Genetics of gilt estrous behavior

Show full item record

Title: Genetics of gilt estrous behavior
Author: Knauer, Mark
Advisors: Dr. Joe Cassady, Committee Co-Chair
Dr. Todd See, Committee Co-Chair
Dr. William Flowers, Committee Member
Dr. Doug Newcom, Committee Member
Dr. Genn Almond, Committee Member
Abstract: Studies were conducted to develop and analyze gilt estrous behavior traits. Variance components, genetic correlations, and genetic line differences were estimated for gilt estrus, puberty, growth, composition, structural conformation, and first litter sow reproductive measures. Four groups of Landrace-Large White gilts (n=1,225, GIS of NC) from 59 sires and 330 dams were utilized. Heritability (h2) estimates for estrous traits; estrus length, maximum strength of standing reflex with a boar, total strength of standing reflex with a boar, maximum strength of standing reflex without a boar, total strength of standing reflex without a boar, vulva redness, strength of vulva reddening and swelling (VISUAL VULVA), and vulva width were 0.21, 0.13, 0.26, 0.42, 0.42, 0.26, 0.45, and 0.58, respectively. For puberty traits; age at puberty, puberty weight, puberty backfat, and puberty longissimus muscle, h2 estimates were 0.29, 0.39, 0.41, and 0.38, respectfully. The h2 of whether or not a gilt farrowed a litter (STAY1) was 0.14. Age at puberty had favorable genetic associations with estrus length, maximum strength of standing reflex with a boar, vulva redness, STAY1, and age at first farrowing (AFF) (-0.23, -0.32, 0.20, -0.27, and 0.76, respectively). Genetic correlations between estrus length and the standing reflex traits with STAY1 (0.34 to 0.74) and AFF (-0.04 to -0.41) were positive and negative, respectively. Growth rate had unfavorable genetic correlations with estrus length, the standing reflex traits, vulva redness, STAY1, and AFF (0.30, 0.14 to 0.34, -0.19, 0.52, and -0.25, respectfully). Backfat had unfavorable genetic associations with estrus length, age at puberty, and first litter total number born (TNB1) (0.29, -0.26, and 0.47, respectively). Vulva redness and TNB1 had favorable phenotypic and genetic correlations (-0.14 and -0.53, respectively). For estrous traits, crossbred performance was superior to the pure-line average for estrus length, total strength of standing reflex with a boar, vulva redness, VISUAL VULVA, and vulva width. These findings imply the use of F1 females would increase estrus length and improve vulva traits. The unfavorable genetic associations between production and reproduction traits further strengthen the need for a balanced selection objective. Based on these results it was concluded that selection for a younger age at puberty would have correlated responses of improved gilt estrous behavior and sow reproductive lifetime.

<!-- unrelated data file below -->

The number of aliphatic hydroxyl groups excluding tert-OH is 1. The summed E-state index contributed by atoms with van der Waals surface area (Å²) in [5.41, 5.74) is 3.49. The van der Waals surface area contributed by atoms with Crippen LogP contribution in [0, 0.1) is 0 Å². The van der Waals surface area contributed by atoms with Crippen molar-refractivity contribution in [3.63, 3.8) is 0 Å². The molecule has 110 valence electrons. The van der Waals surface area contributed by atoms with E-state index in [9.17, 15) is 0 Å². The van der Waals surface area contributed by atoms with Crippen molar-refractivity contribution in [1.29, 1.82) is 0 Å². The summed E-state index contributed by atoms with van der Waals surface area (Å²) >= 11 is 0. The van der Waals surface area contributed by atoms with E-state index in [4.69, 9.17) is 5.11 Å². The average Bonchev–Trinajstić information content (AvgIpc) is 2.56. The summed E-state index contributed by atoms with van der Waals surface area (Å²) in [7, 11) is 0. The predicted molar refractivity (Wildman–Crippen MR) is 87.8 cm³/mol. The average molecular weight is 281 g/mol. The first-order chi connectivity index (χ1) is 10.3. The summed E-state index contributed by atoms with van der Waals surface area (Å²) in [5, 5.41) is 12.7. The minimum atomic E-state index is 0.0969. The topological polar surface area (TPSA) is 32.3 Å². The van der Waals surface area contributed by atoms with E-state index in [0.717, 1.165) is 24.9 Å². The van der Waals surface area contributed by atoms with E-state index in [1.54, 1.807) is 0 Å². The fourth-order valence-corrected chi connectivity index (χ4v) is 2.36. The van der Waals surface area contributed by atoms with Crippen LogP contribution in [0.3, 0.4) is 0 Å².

Date: 2009-12-11
Degree: PhD
Discipline: Animal Science
Poultry Science
URI: http://www.lib.ncsu.edu/resolver/1840.16/4554


Files in this item

Files Size Format View
etd.pdf 583.5Kb PDF View/Open

This item appears in the following Collection(s)

Show full item record